Internal validity criteria (IV) were scored as 'positive' (adequate methods), 'negative' (inadequate methods, potential bias) or 'no information'. External validity criteria (EV) were scored positive if sufficient information was provided to assess the generalisability of the findings. Sub-totals were calculated separately for internal validity (maximum 8) and external validity (maximum 15 for nitrites or 16 for leukocyte-esterase), and percentages of the maximum possible score were calculated. Estimates are presented with 95% confidence intervals (95% CI).
Potential sources of heterogeneity
For each publication detailed information was abstracted on: the colony count used to define UTI (cut-off used for the criterion standard), exclusion criteria, setting, level of care, symptomatic or asymptomatic bacteriuria, population sampled (children, general population, pregnant women, etc), age of the study population, urine-collection procedures, whether only first voided urine was collected, micro-organisms, procedures followed when urine was contaminated, duration of transport of the urine sample to the laboratory for culture, visual or automatic reading, and person who was reading the dipstick. In addition, information was collected on the year of study, disease prevalence at the setting, sample-size, country in which the study was performed, brand of dipstick and language of publication.
Data on sensitivity and specificity were derived from the original publications. If absolute data were not presented, published sensitivity and specificity data were used to reconstruct two-by-two tables. Sensitivity and specificity were pooled after natural logarithmic transformation. The average predictive values were calculated on the basis of geometric means of sensitivity and specificity using the weighted mean prevalence in the sub-group of studies at issue. The diagnostic odds ratio (DOR) of each individual study was calculated according to the following formula [20, 21]:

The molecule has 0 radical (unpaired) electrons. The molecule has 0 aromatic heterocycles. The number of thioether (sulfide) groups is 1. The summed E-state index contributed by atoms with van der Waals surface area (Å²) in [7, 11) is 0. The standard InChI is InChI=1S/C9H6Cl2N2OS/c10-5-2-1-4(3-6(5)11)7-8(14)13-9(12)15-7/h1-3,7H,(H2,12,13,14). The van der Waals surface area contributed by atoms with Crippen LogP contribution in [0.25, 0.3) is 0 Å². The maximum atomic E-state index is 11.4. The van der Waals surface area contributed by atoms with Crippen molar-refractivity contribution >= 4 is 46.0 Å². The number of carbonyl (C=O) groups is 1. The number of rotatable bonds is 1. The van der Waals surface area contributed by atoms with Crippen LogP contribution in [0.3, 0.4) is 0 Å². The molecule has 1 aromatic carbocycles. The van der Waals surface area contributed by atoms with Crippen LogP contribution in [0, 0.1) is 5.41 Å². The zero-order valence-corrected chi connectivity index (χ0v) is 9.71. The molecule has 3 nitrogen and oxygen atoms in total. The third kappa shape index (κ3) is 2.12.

The DOR represents the ratio of the odds of a positive test result in the diseased group to the odds of a positive test result in the non-diseased group. A DOR of 1 means that the test has no discriminative power. When the DOR is more than one, the odds of a positive test result are higher in the diseased population. Pooling of the DOR was also performed after natural logarithmic transformation [ln(DOR)].
The statistical heterogeneity of sensitivity, specificity and the ln(DOR) across studies was tested by a χ2 test of independency with k-1 degrees of freedom (k = number of studies) . As the validity of weighting by the inverse of the variance of the DOR is still under debate for meta-analysis of diagnostic studies , only the results of fixed unweighted pooling are presented. Outliers were detected by means of the Galbraith plot . If a factor was significantly associated with outlying results (according to logistic regression), all studies with that factor were excluded from further analysis.
In case of negatively associated pairs of sensitivity and specificity, and a homogeneous ln(DOR), a regression line was fitted as a Summary ROC curve (SROC) [20, 25] in a scatter plot of the various studies included, with their sensitivity on the y-axis and (1 – specificity) on the x-axis. If sensitivity and specificity are negatively associated, it may be assumed that they represent a single DOR and that any variation between the pairs is caused by the use of different cut-off points for the test across studies. Dependency of the ln(DOR) on the cut-off point (S) can be tested using meta-regression analysis: